To End a War

To End a War

by Richard Holbrooke

As passionate as he was controversial, Holbrooke believed that the only way to bring peace to the Balkans was through a complex blend of American leadership, aggressive and creative diplomacy, and a willingness to use force, if necessary, in the cause for peace.

This book is Holbrooke's gripping inside account of his mission, of the decisive months when, belatedly and reluctantly but ultimately decisively, the United States reasserted its moral authority and leadership and ended Europe's worst war in over half a century.

To End a War reveals many important new details of how America made this historic decision.

Kennan has called Holbrooke's "heroic efforts" were shaped by the enormous tragedy with which the mission began, when three of his four team members were killed during their first attempt to reach Sarajevo.

His explanation of how the United States was finally forced to intervene breaks important new ground, as does his discussion of the near disaster in the early period of the implementation of the Dayton agreement.

To End a War is a brilliant portrayal of high-wire, high-stakes diplomacy in one of the toughest negotiations of modern times.

A classic account of the uses and misuses of American power, its ons go far beyond the boundaries of the Balkans and provide a powerful argument for continued American leadership in the modern world.From the Hardcover edition.

  • Language: English
  • Category: History
  • Rating: 3.99
  • Pages: 464
  • Publish Date: January 1st 2000 by Modern Library
  • Isbn10: 0375753605
  • Isbn13: 9780375753602

What People Think about "To End a War"

Now that we have so sadly lost this brilliant diplomat, I think it's time to begin the book again. The amount of negotiating and diplomacy that Holbrooke had to undertake in order to bring about the Dayton Accords and some kind of peace in Bosnia is mindboggling.

Richard Holbrookes account of his efforts to bring peace to the Balkans--To End A War--is a candid, detailed, and thoughtful study of the practical challenges diplomats (helped by soldiers and backed-up by policymakers) face in the post-Cold War world. The GHW Bush administration saw these Balkans clashes as the first chance for Europe to step up during the post-Cold War era and take on a problem in its backyard. In mid-1994 Richard Holbrooke left Germany (where I was one of his senior advisors) for Washington to assume responsibility for European affairs at the State Department. The strength of his book, leading to the famous Dayton Accords that put an end to fighting (more or less) in the Balkans, lies in its detailed account of how difficult and dangerous diplomacy can be in the midst of war. No, this book shows another difficult facet of diplomacy: the State Department doesnt order the Pentagon around. In fact, even a man of Holbrookes caliber couldnt always get a seat in the highest councils when key decisions about the Balkans (for which he was responsible) were being made. Milosevic was almost a Balkan Holbrooke when it came to schmoozing, haggling, and playing out discussions for five, ten, or more hours, looking for just a little something that hitherto had eluded him. Until I read this book, I never knew how far Christopher would go--just as far as Holbrooke and with more on the line. The final point I want to make, which is a double-edged sword, was Holbrookes constant reference (in this book and elsewhere) to history.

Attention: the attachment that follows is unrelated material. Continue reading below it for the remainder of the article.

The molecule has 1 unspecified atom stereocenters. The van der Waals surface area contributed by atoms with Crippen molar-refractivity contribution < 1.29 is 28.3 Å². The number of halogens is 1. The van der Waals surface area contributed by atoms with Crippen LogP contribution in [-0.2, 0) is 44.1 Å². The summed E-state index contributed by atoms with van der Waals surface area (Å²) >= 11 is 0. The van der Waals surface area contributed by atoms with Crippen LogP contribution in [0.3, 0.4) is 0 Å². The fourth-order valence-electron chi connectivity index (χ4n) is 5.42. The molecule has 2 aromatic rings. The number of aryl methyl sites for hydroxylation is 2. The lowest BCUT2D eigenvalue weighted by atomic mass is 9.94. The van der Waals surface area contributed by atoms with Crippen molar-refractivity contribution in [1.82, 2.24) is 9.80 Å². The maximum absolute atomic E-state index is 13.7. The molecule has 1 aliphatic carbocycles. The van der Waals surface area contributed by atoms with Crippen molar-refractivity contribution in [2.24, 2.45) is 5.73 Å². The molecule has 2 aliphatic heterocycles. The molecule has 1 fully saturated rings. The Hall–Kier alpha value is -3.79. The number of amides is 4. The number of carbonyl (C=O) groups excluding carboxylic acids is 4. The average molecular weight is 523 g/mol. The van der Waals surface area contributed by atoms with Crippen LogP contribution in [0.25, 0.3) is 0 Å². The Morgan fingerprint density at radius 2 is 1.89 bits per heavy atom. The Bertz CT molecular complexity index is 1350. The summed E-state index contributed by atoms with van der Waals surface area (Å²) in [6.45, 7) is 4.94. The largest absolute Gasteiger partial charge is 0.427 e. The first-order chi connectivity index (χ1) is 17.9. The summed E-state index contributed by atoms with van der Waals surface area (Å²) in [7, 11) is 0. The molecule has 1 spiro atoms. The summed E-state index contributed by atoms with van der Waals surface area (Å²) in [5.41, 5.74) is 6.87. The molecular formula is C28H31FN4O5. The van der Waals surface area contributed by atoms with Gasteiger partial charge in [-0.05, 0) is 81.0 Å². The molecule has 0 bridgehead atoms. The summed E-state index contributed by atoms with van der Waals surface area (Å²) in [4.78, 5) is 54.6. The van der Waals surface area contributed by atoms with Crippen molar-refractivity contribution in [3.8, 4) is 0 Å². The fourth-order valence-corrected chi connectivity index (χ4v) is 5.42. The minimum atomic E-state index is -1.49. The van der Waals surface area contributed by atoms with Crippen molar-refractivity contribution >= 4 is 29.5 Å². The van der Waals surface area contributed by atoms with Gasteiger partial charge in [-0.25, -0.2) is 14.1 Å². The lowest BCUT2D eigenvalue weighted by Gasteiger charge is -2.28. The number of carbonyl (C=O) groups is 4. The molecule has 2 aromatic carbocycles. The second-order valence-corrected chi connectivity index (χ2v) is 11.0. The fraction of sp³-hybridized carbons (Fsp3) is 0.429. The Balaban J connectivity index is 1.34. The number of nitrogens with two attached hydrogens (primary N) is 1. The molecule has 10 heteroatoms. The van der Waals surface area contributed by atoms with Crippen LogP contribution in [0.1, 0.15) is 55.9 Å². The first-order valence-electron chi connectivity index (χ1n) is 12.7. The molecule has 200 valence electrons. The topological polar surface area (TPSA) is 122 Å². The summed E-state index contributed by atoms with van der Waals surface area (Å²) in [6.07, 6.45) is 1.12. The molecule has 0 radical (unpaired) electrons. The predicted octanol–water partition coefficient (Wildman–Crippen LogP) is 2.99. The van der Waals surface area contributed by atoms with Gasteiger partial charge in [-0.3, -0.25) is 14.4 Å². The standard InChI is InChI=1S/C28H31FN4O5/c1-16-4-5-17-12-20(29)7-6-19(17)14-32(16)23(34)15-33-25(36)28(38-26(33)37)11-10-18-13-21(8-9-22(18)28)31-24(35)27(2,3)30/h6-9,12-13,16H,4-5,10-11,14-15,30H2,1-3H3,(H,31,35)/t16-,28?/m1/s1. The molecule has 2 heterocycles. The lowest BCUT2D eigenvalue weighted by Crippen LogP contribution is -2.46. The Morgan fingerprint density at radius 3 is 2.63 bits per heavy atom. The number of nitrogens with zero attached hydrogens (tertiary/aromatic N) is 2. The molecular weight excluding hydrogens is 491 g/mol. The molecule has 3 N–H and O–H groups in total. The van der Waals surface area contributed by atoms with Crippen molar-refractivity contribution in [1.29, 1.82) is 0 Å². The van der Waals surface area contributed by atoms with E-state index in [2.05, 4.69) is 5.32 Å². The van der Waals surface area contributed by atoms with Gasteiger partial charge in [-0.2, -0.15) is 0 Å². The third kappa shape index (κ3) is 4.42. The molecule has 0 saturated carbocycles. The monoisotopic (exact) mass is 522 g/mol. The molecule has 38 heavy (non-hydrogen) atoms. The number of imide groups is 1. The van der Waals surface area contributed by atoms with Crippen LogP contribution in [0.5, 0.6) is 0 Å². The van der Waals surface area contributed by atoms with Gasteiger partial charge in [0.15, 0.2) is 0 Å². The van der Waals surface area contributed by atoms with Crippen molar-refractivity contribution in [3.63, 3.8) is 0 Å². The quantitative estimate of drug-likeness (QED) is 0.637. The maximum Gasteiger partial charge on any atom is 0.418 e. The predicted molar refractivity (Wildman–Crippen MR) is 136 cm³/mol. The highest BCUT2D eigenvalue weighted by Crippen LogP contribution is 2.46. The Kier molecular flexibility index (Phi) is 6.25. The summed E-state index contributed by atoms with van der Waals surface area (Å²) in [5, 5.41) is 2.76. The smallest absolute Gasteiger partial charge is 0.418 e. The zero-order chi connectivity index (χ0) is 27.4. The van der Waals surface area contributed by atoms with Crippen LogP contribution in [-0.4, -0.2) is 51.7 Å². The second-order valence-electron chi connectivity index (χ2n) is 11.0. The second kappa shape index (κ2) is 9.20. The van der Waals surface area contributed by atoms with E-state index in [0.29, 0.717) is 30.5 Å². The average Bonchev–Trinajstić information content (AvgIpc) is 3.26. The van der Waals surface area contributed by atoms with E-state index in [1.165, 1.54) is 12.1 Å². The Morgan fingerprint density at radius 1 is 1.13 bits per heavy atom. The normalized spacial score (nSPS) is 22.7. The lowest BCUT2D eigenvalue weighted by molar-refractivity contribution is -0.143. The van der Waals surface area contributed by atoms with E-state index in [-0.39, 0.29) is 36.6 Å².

To End a War was one of the books recommended in a list, but this was written for those who have a good handle on the events at the time, whether in memory or consuming enough information because Holbrooke jumps back and forth through the 1990s, his personal thoughts, and events. I thought this was the end of the tale, but the rest of the story was picked up more than sixty pages later.

From the bomb-wrecked ruins of Sarajevo to the high diplomacy of Dayton, this is a clearly written account of the efforts that the international community underwent in order to bring peace to tha Balkans region.

What this book failed to do: - Give much explanation as to why the Bosnian conflict occurred.

It's a rating for his honesty, story details and rather gripping narrative.

Holbrooke takes you on a personal journey of determination and endless time and effort to bring to an end the crisis in the Balkans, whilst taking into account the views of the those who primarily caused the war.

He served as the United States Ambassador to the United Nations, where he was also a member of President Clintons cabinet (1999-2001). As Assistant Secretary of State for Europe (1994-1996), he was the chief architect of the 1995 Dayton Peace Agreement that ended the war in Bosnia. During the Carter Administration (1977-1981), he served as the Assistant Secretary of State for East Asian and Pacific Affairs, and was in charge of U.S. relations with China at the time Sino-American relations were normalized in December of 1978.